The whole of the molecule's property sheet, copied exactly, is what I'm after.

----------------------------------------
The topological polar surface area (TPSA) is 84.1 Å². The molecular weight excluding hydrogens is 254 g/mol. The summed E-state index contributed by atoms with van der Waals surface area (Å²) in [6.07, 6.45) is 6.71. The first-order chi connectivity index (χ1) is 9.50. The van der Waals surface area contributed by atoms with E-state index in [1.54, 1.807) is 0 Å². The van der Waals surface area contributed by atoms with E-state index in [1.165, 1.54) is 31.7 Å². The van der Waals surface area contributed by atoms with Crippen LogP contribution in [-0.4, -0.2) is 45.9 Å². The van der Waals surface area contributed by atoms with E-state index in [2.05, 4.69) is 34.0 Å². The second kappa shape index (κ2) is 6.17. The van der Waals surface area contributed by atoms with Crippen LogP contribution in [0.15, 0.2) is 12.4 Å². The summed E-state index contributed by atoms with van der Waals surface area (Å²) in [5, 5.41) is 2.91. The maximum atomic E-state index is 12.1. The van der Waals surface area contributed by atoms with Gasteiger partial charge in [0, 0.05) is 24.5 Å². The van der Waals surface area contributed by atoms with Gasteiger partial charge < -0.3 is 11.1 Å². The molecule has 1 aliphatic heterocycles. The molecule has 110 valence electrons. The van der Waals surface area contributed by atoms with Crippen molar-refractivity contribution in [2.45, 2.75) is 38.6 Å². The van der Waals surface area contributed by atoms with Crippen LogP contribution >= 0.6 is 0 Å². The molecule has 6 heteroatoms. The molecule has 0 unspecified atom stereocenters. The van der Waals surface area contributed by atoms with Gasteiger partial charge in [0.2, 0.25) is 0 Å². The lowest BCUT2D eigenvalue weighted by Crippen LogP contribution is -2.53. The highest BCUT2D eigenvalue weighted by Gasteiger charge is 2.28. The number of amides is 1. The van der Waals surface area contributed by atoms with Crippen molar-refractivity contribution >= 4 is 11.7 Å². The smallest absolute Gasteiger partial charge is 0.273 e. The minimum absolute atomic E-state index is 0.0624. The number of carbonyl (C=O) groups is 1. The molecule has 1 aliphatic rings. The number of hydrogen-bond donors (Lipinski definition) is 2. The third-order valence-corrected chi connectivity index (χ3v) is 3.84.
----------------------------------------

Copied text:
The topological polar surface area (TPSA) is 84.1 Å². The molecular weight excluding hydrogens is 254 g/mol. The summed E-state index contributed by atoms with van der Waals surface area (Å²) in [6.07, 6.45) is 6.71. The first-order chi connectivity index (χ1) is 9.50. The van der Waals surface area contributed by atoms with E-state index in [1.54, 1.807) is 0 Å². The van der Waals surface area contributed by atoms with E-state index in [1.165, 1.54) is 31.7 Å². The van der Waals surface area contributed by atoms with Crippen LogP contribution in [-0.4, -0.2) is 45.9 Å². The van der Waals surface area contributed by atoms with E-state index in [2.05, 4.69) is 34.0 Å². The second kappa shape index (κ2) is 6.17. The van der Waals surface area contributed by atoms with Crippen LogP contribution in [0.15, 0.2) is 12.4 Å². The summed E-state index contributed by atoms with van der Waals surface area (Å²) in [5, 5.41) is 2.91. The maximum atomic E-state index is 12.1. The van der Waals surface area contributed by atoms with Gasteiger partial charge in [0, 0.05) is 24.5 Å². The van der Waals surface area contributed by atoms with Gasteiger partial charge < -0.3 is 11.1 Å². The molecule has 1 aliphatic heterocycles. The molecule has 110 valence electrons. The van der Waals surface area contributed by atoms with Crippen molar-refractivity contribution in [2.45, 2.75) is 38.6 Å². The van der Waals surface area contributed by atoms with Crippen LogP contribution >= 0.6 is 0 Å². The molecule has 6 heteroatoms. The molecule has 0 unspecified atom stereocenters. The van der Waals surface area contributed by atoms with Gasteiger partial charge in [0.2, 0.25) is 0 Å². The lowest BCUT2D eigenvalue weighted by Crippen LogP contribution is -2.53. The highest BCUT2D eigenvalue weighted by Gasteiger charge is 2.28. The number of amides is 1. The van der Waals surface area contributed by atoms with Crippen molar-refractivity contribution >= 4 is 11.7 Å². The smallest absolute Gasteiger partial charge is 0.273 e. The minimum absolute atomic E-state index is 0.0624. The number of carbonyl (C=O) groups is 1. The molecule has 1 aliphatic rings. The number of hydrogen-bond donors (Lipinski definition) is 2. The third-order valence-corrected chi connectivity index (χ3v) is 3.84.